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WDAY: The News Leader

Published September 03, 2011, 02:19 PM

A feared mass killer, Irene got victims one by one

In Ayden, N.C.-- a man dies in his recliner, riding out Hurricane Irene at home because he didn't want to leave his Chihuahua at home alone.

By: John Curran,Associated Press, WDAY

In Ayden, N.C.-- a man dies in his recliner, riding out Hurricane Irene at home because he didn't want to leave his Chihuahua at home alone.

In Newport News, Va., a falling tree crushes an 11-year-old boy, sparing the mother who tried to protect him.

In Whitemarsh Township, Pa., a supermarket bookkeeper determined to make it to work for her 4:30 a.m. shift drives into floodwaters and drowns trying to walk the final mile.

And in Rutland, Vt., a public-works employee "conscientious to a fault" dies in a river's raging floodwaters and his adult son is swept away as they check on the city's water reservoir.

Hurricane Irene, which spared the East's major cities from large-scale destruction, was a killer storm, nonetheless.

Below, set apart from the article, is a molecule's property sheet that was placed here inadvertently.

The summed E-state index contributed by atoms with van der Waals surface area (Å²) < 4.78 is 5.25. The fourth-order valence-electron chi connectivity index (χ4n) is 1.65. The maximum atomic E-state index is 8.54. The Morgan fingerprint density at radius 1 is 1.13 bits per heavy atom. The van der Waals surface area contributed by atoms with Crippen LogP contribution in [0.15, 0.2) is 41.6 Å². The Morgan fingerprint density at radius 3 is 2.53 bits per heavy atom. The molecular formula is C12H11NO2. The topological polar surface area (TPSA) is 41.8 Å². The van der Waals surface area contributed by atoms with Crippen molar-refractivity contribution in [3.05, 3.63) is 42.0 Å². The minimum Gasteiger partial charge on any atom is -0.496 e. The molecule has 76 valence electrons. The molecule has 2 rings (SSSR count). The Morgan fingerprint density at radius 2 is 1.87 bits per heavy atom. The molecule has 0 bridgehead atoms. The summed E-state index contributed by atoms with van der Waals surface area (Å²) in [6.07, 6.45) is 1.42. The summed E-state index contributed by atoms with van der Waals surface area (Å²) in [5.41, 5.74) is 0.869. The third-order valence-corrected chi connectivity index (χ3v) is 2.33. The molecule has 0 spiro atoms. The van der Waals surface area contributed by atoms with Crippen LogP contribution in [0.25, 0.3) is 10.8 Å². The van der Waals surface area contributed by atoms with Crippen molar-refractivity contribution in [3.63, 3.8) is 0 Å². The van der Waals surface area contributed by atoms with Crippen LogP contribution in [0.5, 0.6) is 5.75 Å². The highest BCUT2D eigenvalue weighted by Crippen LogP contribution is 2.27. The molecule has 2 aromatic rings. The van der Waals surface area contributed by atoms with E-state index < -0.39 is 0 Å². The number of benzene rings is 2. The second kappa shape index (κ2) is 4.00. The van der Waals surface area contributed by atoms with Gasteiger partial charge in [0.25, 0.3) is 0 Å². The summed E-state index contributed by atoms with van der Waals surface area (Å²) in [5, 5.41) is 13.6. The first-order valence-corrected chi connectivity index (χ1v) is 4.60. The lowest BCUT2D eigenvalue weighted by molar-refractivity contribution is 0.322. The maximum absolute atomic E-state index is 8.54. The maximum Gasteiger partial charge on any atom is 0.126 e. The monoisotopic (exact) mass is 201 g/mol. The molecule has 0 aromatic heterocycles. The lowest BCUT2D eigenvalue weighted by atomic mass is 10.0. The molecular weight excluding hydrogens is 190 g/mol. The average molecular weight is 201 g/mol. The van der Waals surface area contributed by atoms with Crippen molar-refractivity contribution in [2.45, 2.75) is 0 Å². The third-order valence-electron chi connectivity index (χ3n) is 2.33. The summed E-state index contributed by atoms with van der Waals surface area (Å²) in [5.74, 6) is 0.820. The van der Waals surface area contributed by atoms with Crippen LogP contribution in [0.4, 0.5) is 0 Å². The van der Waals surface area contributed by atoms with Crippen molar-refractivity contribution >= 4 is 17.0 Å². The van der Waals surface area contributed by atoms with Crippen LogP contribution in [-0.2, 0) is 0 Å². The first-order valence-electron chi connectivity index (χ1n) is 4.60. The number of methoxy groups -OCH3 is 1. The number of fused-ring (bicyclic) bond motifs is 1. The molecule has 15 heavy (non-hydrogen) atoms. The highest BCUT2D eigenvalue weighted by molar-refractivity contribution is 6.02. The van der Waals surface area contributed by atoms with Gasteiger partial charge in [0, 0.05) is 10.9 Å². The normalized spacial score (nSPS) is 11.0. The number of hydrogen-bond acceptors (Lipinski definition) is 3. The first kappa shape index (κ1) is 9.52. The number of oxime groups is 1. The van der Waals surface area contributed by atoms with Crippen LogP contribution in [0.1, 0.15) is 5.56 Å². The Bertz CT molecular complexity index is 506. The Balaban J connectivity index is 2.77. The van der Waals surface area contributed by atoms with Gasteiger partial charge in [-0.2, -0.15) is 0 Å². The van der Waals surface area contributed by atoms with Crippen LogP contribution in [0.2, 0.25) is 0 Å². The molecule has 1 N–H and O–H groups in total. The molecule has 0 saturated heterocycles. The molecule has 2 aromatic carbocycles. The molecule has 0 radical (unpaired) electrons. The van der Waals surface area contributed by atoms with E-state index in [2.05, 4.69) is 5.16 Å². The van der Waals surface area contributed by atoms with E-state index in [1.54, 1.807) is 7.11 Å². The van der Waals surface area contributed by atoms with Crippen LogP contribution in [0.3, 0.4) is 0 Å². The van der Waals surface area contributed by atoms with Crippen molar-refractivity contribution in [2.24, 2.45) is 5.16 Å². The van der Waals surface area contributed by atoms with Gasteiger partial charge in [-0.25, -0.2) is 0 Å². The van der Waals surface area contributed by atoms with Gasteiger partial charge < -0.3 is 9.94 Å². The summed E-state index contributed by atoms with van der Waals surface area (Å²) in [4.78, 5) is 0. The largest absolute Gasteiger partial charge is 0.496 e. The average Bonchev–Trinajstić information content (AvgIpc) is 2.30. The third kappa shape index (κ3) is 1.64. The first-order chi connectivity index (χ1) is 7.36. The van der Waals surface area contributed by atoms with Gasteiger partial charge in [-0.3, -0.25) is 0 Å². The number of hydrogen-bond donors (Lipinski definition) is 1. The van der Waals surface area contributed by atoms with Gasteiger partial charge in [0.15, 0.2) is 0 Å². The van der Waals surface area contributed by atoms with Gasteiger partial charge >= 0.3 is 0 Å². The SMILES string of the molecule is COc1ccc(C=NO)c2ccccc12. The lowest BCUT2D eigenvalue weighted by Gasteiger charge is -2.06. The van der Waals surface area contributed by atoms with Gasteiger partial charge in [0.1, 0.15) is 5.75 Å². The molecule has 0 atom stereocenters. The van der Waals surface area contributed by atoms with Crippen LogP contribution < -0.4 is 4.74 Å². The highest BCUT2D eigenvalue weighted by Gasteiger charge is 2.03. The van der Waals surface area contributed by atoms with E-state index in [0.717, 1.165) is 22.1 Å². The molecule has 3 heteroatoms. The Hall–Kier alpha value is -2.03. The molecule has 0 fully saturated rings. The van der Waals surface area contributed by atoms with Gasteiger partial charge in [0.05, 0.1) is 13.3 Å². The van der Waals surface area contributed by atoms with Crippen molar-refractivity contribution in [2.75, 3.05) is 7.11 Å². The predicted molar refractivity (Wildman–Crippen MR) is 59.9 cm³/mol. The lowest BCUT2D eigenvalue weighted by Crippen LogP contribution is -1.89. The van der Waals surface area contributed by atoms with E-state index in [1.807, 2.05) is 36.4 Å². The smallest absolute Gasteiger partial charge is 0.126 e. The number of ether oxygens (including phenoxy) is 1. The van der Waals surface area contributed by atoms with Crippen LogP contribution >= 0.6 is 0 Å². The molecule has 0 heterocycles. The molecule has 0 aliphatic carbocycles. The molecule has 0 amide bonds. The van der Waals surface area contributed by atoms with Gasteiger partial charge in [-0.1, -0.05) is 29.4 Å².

Forecast to be the biggest in decades to hit the Eastern Seaboard, it triggered evacuations, airport closures and the unprecedented shutdown of New York's mass transit system.

But unlike major hurricanes that kill dozens of victims at a time, this storm claimed a victim here and a victim there on its angry swirl through 13 states as it spun toward Canada — at least 46 U.S. deaths in all.

"Water is the No. 1 killer," retired National Hurricane Center Director Max Mayfield had warned Friday afternoon as Irene took aim on the East. "That's going to cause the greatest loss of life."

Many of Irene's victims did die in furious storm waters, while others were killed by toppled trees, fires, carbon monoxide poisonings and electrocutions.

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